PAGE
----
By Cory James

NEW YORK (CBSNewYork/AP) — Many memorials were held across New York City on Sunday as we marked one year since the city’s first known COVID death.

The faces of some of the 30,000 New Yorkers were projected onto the Brooklyn Bridge, a night reminder of the tragedy so many faced day in and day out.

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Under the bridge, a ceremony was held, where family members cried out the pain of loss.

“Our grief will never fully go away, but neither will our love,” one speaker said.

The ceremony happened on a Day of Remembrance. It was one of many that unfolded across the city Sunday.

“I’ve lost, I stopped counting at 13,” Mark Espinoza told CBS2’s Cory James

Two of those people were Espinoza’s father, Thelmo Espinoza, and his grandmother, Ada Guzman. His father passed away the day before his 68th birthday, and his grandmother died at 95 years old. Both took their last breaths just days apart.

“It’s been tough all around,” Espinoza said. “My father was going to the hospital April 3. Two to three hours later, my grandmother passes away.”

CORONAVIRUS PANDEMIC

At Brooklyn Borough Hall, Espinoza stood in between two art installations. One has the names of those who were killed by the deadly virus; the other has the names of people born during a time of uncertainty.

Borough President Eric Adams says this tribute is to honor them.

“COVID virus is not terrorism, but it brought about terror,” he said. “We are saying that the absence of their body is not the absence of our memories.”

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Espinoza says the grieving has been incredibly hard, but he is finding hope through his 4-month-old daughter, Annalise, and signs of those he lost.

“You just see certain things that remind you of him, and I’m like, ‘Oh, there you go,'” he said.

A moment of reflection as so many on this Sunday reflected on the tens of thousands of people who lost their lives to the deadly virus.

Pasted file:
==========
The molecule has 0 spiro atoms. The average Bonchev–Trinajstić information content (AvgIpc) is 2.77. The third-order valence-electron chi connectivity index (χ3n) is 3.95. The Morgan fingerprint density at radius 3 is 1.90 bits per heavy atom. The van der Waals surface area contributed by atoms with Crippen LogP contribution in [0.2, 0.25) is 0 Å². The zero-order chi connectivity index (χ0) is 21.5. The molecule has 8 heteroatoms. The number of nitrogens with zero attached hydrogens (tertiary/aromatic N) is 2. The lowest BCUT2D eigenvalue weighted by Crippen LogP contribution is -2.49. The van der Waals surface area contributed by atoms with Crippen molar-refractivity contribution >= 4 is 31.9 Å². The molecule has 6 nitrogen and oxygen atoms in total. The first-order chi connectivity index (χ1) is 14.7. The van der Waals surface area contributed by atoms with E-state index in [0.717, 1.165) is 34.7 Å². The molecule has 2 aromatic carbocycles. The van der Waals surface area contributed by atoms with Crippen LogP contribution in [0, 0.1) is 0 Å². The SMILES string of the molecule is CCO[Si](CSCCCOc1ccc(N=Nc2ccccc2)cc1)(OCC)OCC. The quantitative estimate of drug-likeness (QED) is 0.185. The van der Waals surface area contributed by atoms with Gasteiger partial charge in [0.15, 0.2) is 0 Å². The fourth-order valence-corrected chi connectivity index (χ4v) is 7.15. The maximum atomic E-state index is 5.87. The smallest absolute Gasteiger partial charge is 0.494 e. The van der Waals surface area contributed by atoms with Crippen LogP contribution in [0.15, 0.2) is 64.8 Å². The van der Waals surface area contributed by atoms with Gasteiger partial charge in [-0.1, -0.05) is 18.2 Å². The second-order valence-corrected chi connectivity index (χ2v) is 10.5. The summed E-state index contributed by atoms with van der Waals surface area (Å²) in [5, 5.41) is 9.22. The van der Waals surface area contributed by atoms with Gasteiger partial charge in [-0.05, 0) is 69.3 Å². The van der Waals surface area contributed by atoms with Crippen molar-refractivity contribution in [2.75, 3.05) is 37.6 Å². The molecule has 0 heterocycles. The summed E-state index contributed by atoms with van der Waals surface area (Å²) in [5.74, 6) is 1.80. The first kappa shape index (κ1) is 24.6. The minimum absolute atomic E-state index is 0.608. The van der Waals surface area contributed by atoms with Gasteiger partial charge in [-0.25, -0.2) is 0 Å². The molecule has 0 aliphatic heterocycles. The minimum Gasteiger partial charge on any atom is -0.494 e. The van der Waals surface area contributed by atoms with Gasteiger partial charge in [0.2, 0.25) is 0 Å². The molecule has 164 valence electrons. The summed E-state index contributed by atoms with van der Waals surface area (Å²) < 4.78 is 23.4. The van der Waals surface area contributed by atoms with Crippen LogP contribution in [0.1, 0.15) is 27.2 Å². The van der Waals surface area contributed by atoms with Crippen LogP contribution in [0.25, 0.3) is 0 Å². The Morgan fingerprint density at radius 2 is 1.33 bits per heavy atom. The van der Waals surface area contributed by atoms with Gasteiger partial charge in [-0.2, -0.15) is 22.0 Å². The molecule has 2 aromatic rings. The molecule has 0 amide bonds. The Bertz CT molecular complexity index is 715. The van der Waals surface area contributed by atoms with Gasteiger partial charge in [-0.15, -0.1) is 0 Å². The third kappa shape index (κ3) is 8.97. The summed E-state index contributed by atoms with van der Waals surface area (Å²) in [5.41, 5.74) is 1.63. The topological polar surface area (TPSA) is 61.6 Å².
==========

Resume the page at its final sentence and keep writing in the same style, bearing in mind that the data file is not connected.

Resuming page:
COVID VACCINE

Scientists believe the virus had been circulating silently in the Tri-State Area for weeks before officials announced the city’s first positive test on March 2, 2020.

The World Health Organization declared a worldwide pandemic on March 11, when New York City was the epicenter of the outbreak in the U.S.

Broadway theaters and other large entertainment venues were ordered to close on March 12. Mayor Bill de Blasio ordered schools to close on March 15. Bars and restaurants followed, and schools closed statewide a few days later.

On March 20, Gov. Andrew Cuomo announced he was banning gatherings of any size, for an reason, anywhere in the state.

New York City averaged 750 deaths per day during a 10-day stretch in April 2020.

Lockdowns and strict compliance with strict social distancing guidelines worked. By late spring, fatalities plummeted and the region reached some of the country’s lowest infection rates until a resurgence in the fall.

The death toll in New York City and the suburbs in Connecticut and New Jersey stands at more than 65,000, according to Johns Hopkins University.

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(© Copyright 2021 CBS Broadcasting Inc. All Rights Reserved. The Associated Press contributed to this report.)

Cory James